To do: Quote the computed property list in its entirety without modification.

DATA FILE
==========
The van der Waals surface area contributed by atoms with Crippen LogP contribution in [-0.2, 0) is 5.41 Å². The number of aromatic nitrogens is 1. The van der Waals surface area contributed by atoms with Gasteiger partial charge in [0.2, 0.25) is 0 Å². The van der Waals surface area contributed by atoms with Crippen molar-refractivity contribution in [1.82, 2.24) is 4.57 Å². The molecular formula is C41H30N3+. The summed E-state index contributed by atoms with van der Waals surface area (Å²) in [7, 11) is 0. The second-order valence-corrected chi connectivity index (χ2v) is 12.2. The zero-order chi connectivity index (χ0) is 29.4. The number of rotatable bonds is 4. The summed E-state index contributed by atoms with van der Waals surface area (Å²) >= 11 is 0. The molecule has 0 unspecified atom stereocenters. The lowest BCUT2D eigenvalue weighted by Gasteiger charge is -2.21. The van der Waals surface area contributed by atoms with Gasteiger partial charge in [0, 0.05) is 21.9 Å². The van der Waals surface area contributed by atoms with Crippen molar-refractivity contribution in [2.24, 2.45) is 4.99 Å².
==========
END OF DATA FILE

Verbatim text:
The van der Waals surface area contributed by atoms with Crippen LogP contribution in [-0.2, 0) is 5.41 Å². The number of aromatic nitrogens is 1. The van der Waals surface area contributed by atoms with Gasteiger partial charge in [0.2, 0.25) is 0 Å². The van der Waals surface area contributed by atoms with Crippen molar-refractivity contribution in [1.82, 2.24) is 4.57 Å². The molecular formula is C41H30N3+. The summed E-state index contributed by atoms with van der Waals surface area (Å²) in [7, 11) is 0. The second-order valence-corrected chi connectivity index (χ2v) is 12.2. The zero-order chi connectivity index (χ0) is 29.4. The number of rotatable bonds is 4. The summed E-state index contributed by atoms with van der Waals surface area (Å²) >= 11 is 0. The molecule has 0 unspecified atom stereocenters. The lowest BCUT2D eigenvalue weighted by Gasteiger charge is -2.21. The van der Waals surface area contributed by atoms with Gasteiger partial charge in [0, 0.05) is 21.9 Å². The van der Waals surface area contributed by atoms with Crippen molar-refractivity contribution in [2.24, 2.45) is 4.99 Å².